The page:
Major changes to data and privacy regulation are on their way, but is your business ready? The General Data Protection Regulation, or GDPR, is designed to harmonise data protection standards across 28 EU member states.
In addition, with less than a year until the new laws take effect on 25 May 2018, now is the time to pay attention.
>See also: Practical steps to deal with the GDPR
If you’re not yet sure what the new legislation will demand of you – or what the consequences of non-compliance will be – then the good news is you’re not alone. In a recent Sophos survey of IT decision-makers, more than half of UK businesses admitted they’re still unaware when it comes to the financial implications of non-compliance. However, if you are in that camp you’ll want to school up quickly, or you may end up paying a hefty price.
The cost of non-compliance
Data breaches are already the stuff of PR nightmares, but post May 2018 the consequences of a breach could stretch beyond reputational damage and loss of revenue alone. If you’re found to be non-compliant with GDPR at the time of a breach, you could face fines of up to €20 million or 4 per cent of your company’s annual revenue, whichever is greater.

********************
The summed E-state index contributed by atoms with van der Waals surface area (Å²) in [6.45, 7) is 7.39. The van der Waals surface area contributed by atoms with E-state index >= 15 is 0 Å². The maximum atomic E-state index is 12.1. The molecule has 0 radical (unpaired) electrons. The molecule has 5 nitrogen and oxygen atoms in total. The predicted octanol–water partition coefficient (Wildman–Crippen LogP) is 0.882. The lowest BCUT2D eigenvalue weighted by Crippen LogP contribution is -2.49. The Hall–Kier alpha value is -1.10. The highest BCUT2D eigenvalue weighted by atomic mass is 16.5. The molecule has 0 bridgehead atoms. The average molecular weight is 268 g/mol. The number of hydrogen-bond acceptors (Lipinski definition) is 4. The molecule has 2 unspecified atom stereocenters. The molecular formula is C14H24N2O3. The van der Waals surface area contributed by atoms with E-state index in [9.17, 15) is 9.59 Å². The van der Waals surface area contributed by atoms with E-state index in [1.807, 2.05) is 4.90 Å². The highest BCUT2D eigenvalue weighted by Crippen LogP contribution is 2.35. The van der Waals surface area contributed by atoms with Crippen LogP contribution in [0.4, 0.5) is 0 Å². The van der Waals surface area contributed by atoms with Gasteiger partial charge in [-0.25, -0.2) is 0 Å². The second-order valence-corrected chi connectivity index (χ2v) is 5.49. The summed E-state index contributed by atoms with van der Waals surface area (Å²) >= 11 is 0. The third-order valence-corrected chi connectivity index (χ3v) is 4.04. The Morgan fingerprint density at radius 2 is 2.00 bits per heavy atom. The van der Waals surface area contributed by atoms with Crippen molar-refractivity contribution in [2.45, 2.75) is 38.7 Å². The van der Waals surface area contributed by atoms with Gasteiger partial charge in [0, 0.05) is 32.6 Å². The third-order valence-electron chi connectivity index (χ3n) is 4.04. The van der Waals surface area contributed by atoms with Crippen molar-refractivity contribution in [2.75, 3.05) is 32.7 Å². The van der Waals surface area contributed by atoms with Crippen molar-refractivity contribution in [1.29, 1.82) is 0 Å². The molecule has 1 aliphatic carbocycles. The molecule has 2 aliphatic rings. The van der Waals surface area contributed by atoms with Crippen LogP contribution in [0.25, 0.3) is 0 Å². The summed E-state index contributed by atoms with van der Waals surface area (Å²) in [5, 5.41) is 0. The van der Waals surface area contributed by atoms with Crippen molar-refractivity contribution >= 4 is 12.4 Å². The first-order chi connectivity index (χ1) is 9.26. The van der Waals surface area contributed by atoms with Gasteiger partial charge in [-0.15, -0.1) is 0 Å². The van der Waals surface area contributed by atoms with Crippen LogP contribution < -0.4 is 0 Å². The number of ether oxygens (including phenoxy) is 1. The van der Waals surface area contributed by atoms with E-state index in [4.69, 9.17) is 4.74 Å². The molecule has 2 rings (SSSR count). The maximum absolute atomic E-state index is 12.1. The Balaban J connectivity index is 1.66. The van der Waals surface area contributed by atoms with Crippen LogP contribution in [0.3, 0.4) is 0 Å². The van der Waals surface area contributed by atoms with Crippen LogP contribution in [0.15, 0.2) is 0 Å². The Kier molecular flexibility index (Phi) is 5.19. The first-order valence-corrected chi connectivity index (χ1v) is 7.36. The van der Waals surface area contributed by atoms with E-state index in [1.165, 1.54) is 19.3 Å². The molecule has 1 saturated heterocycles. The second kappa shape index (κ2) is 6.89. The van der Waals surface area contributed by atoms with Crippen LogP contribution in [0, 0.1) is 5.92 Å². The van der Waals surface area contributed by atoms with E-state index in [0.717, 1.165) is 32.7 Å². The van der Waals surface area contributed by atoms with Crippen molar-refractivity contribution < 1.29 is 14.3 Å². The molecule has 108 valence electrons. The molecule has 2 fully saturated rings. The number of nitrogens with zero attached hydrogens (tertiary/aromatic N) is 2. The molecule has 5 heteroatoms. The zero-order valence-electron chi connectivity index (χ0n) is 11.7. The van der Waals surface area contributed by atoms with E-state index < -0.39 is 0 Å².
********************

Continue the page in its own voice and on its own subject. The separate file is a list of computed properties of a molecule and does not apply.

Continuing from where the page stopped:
That’s a major blow to the coffers of any organisation, but for almost a fifth of our survey respondents, it would see their business close entirely. When it comes to businesses with less than 50 employees, that figure rises to more than half. And nearly 40 per cent of all IT decision-makers surveyed say redundancies would be unavoidable.
Although the chances of a small company getting a €20 million fine is going to be low, there is a part of the GDPR law that talks about fines being appropriate and dissuasive.
>See also: GDPR: What do you need to know?
Meaning that the fine is going to hurt any business – as that is why it is being enforced – but not necessarily aim to close them. Fines are still a part of the GDPR where we will ‘wait and see’, however it is widely accepted that there are at least factors that will help determine the size of the fine – How negligent you are, and how much data did you lose.